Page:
Studying Asian and Middle Eastern Studies (AMES) is essentially studying one or more languages of the Middle or Far East. As you progress through the years, you also learn about aspects of the culture and history of your chosen region, and in third year go on a year abroad. Some people think you have to have studied the language, but actually every AMES course is taught starting from the most basic level I couldn’t even count to 10 in Chinese when I got here! AMES is taught at the Sidgwick Site, and classes are quite small, usually around 1020 people.
What about the Asian and Middle Eastern Studies course at Cambridge appealed to you?
I really like the options to study not only China, but also the rest of East Asia; in first year we took a module on an overview of Chinese, Japanese and Korean history, and in second year have the option to take an East Asian cinema paper. This means that along with gaining a deep knowledge of China, I can also learn about it in the context of its standing in East Asia and the rest of the world.
How have you found the structure of the course?
The course is quite broad; although in first year there is no choice of paper due to the focus on learning the language, this year I am taking modules in Modern and Classical Chinese as well as history and a borrowed paper from linguistics. Personally I have really enjoyed the fact that through a language course I can still study other humanities subjects such as these.
What is your faculty/department like?
Our faculty is at the entrance to the Sidgwick Site (=2 mins more liein). It is quite small, but means that everything is contained in the one building aural classrooms, lecture rooms and our pride and joy: the Common Room complete with kitchen.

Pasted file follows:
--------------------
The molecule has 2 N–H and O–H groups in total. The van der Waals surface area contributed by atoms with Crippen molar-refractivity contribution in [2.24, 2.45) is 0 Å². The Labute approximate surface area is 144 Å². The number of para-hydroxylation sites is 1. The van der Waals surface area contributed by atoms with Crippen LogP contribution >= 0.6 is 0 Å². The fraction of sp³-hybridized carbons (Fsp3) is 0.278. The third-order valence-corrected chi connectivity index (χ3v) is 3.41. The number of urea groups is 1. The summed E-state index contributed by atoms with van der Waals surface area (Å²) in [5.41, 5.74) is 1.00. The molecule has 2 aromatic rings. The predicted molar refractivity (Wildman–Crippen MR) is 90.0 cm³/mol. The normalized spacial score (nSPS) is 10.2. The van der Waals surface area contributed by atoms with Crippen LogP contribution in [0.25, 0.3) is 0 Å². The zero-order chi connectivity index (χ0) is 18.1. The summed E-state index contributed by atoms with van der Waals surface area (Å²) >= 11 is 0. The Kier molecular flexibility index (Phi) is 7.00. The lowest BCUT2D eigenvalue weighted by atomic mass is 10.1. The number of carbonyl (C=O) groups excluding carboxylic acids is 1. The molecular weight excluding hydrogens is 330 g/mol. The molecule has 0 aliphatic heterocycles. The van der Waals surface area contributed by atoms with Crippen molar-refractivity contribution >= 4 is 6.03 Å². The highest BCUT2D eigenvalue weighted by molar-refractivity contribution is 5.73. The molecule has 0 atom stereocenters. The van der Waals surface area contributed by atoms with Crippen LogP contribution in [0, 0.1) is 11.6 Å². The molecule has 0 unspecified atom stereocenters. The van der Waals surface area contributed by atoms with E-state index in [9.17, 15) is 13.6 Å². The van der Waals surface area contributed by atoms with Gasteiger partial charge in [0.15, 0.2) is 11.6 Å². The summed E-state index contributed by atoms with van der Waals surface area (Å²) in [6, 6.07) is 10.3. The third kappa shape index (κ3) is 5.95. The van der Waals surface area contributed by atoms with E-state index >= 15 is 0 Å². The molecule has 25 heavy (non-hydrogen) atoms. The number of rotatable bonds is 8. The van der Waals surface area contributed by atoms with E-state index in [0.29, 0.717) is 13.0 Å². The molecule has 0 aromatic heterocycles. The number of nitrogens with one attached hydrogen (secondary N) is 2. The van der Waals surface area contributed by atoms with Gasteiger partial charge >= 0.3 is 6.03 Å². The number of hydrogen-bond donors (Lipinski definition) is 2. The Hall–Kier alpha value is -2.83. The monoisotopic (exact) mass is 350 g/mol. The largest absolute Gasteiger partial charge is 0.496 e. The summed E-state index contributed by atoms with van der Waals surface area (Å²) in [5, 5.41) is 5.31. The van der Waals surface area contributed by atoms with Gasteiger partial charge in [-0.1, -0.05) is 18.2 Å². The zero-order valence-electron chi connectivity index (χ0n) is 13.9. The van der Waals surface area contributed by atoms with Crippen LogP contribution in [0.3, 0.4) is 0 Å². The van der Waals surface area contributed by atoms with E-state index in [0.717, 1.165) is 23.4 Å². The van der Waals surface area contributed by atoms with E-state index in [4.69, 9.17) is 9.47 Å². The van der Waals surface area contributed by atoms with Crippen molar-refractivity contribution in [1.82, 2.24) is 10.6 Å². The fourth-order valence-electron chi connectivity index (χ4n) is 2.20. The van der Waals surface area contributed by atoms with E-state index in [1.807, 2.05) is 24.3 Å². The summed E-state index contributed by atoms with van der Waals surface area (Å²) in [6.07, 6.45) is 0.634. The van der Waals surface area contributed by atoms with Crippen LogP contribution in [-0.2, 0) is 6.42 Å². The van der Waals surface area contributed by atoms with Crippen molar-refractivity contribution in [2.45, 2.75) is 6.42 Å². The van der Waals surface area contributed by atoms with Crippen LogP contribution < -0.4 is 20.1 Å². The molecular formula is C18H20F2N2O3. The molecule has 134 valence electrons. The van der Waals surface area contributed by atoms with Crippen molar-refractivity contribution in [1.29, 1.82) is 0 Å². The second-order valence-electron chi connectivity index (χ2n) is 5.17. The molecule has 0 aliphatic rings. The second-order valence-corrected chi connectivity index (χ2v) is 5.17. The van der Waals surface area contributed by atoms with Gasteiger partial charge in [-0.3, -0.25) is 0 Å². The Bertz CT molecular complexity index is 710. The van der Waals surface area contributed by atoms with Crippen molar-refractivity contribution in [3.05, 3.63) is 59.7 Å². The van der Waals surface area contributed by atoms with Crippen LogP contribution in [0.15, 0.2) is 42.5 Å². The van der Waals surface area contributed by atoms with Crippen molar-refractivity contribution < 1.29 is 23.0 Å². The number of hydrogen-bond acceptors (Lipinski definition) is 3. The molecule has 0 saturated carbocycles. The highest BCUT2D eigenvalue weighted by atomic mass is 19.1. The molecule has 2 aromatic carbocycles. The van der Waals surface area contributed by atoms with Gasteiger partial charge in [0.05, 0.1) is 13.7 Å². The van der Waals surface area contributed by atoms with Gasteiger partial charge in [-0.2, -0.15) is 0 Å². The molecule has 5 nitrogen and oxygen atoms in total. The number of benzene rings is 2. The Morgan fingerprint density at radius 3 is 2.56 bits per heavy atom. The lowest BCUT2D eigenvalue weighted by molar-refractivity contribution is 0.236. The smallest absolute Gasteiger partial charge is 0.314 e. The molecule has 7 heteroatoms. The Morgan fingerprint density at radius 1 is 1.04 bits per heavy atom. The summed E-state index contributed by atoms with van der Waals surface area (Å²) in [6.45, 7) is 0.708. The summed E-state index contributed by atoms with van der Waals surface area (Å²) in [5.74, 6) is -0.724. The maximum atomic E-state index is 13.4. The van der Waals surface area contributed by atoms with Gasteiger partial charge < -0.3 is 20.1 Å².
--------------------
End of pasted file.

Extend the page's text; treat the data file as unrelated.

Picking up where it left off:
What types of work do you have to do?
Language work takes up a large part of my time for obvious reasons. This is a mixture of (depending on which year you are in) translation, writing essays, preparing for speaking classes or translating classical Chinese texts. Apart from that this year I am researching and writing a minidissertation on ‘China and globalisation’ as well as completing supervision assignments a mixture of essays and answering questions for linguistics.
Do you have career plans?
At the moment I have no idea what I want to do! I know I definitely want to do a job that lets me use/learn languages, so maybe diplomatic service, teaching, charity work? (Vague) career plans of other people on my course include setting up a business in China, working in banking or marketing or getting a job in international relations.
Typical timetable of a 1st year AMES student
This is the current(ish) first year timetable. Normally most classes are focussed in the morning, and then supervisions in the early afternoon. There is preparatory work for language classes (including new characters to learn most days) and then work to do for supervisions. Around every 3 weeks there is an essay to do on a topic covered in the history lecture and then a supervision to go over it. It is a lot of contact hours for an Arts subject, but this means your language level increases exponentially over first year. The contact time decreases over the four years, meaning you have a lot of freedom to plan your time which makes balancing social plans and extracurricular activities quite easy.
|9am||-||Aural Chinese||-||Modern Chinese||Modern Chinese|
|10am||Oral Chinese||Modern Chinese||Modern Chinese||Aural Chinese||Modern Chinese|
|11am||-||Literary Chinese||Chinese texts||Literary Chinese||Oral Chinese|
|12pm||Chinese texts||East Asian History||Chinese texts||East Asian History||-|
|1pm||-||-||East Asian History||-||-|
|2pm||Classical Chinese supervision||-||-||-||Modern Chinese supervision|
What has been going on at Asian and Middle Eastern Studies?
- Recent Events -
There was a 'sights and sounds of Japan' interactive exhibition
South Korea Talk
Students were able to attend a talk given by a New York based filmmaker about the kidnapping of 2 South Korean film directors.
Chinese Game Workshop
Had a workshop on how to play 'go' (really famous chinese game)
Do you have a question?
Ask a student!
Don't forget to check our FAQ section first!
* Indicates required field
Please note that as student volunteers we are unable to answer questions on admissions requirements - e.g. school/college qualifications needed to apply. You are best asking these questions to firstname.lastname@example.org